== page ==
Real Stories

Tips to becoming a morning person

Whether we are a night person or a morning person is ingrained in our DNA. Most people know which one they are and it can be difficult to make the switch. But it is not impossible. There are a number of steps you can take to maximise your morning routine and get you well on your way to jumping out of bed at the sound of your alarm clock. Read on for some handy tips on how to rewire your brain into becoming a morning person. 

Adjust your bedtime 

This may sound obvious but heading to bed earlier can allow your body to wake up earlier. Whether you are a night owl or refuse to settle for less than 8 hours a night, resetting your inner sleep schedule can help you become a morning person. In order to guarantee the highest degree of success, sleep experts usually recommend bringing your bedtime forward by as little as 20 minutes each night. This can gradually trick your brain into believing you are going to bed at the same time each night. This timeframe can be extended over time, but it must be a gradual process. This can allow you to obtain the correct amount of sleep each night and reduce tiredness levels throughout the day. Knowing when and how to wake up can allow you to adjust to a new sleep schedule over time. 

Reduce your screen time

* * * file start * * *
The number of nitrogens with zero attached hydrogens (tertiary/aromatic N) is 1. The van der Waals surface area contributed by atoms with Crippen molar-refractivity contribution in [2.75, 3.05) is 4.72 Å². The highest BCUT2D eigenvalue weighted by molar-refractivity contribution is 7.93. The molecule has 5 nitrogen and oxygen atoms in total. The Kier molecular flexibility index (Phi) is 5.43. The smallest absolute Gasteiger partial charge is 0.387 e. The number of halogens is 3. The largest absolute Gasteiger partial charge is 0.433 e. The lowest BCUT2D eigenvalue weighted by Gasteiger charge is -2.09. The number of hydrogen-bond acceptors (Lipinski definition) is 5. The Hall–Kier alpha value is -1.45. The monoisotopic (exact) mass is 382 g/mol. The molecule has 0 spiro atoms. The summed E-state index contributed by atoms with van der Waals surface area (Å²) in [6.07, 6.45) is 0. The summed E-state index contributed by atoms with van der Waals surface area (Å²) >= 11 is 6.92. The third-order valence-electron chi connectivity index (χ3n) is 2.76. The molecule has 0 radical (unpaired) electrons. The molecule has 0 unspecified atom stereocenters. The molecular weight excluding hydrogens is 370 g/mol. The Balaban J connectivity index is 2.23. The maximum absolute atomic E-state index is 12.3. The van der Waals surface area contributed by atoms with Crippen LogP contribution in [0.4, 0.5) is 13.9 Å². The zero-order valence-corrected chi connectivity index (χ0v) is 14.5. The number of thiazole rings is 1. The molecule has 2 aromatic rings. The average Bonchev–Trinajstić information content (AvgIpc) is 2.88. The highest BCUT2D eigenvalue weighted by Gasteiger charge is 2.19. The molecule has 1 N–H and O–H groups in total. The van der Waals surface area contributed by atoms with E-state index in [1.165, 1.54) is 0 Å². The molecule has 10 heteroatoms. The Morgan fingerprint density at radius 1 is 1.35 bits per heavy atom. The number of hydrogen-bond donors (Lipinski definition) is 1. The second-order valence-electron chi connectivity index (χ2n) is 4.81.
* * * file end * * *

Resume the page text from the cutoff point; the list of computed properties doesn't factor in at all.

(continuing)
Reducing your screen time throughout the day, and before bed, can allow you to fall asleep quicker and wake up earlier. Exposure to incandescent light can suppress melatonin. This hormone is responsible for controlling your sleep-wake cycle. A lack of melatonin can lead to sluggishness, irritability, and even insomnia. Using your smart device before bed can also prevent you from falling asleep by keeping your mind psychologically active and operating whilst your body is attempting to fall asleep. With conflicting areas of interest, you may find your body twitching or your mind wandering whilst you try your best to get some kip. Cutting down on time spent on electronic devices before bed can reduce your chances of developing screen fatigue and can help you become aware of how to wake up.

Plan a night-time routine 

Your ability to fall asleep largely depends on your brain activity prior to the sleep process. If you are preoccupied with the consequences of a bad day or find yourself worrying about an important meeting tomorrow, your brain is unlikely to allow you to drift off. You must construct a nightly routine to allow you sufficient time to switch off from work mode and re-enter sleep mode. There are several steps you can take to achieve this. Some find meditation helpful in creating a relaxing atmosphere before bed. Other methods include running a warm bath, reading, stretching, aromatherapy, journaling, listening to music, and deep breathing. These activities can send a signal to your brain to let it know it is time to wind down for the day and fall asleep. 

Plan a morning routine 

As well as establishing a night-time routine, you should also give yourself something to look forward to when you wake up in the morning. Whether the thought of a yummy breakfast makes you jump out of bed in the morning or your dog is nagging you for a walk, having something to look forward to can increase your chances of waking up early voluntarily. A workout can also kick your day off to a great start and provide you with a sustained source of energy to carry you throughout the day. Meditation or yoga is another common activity many people rely on to set them up for the day ahead. 

Mood lighting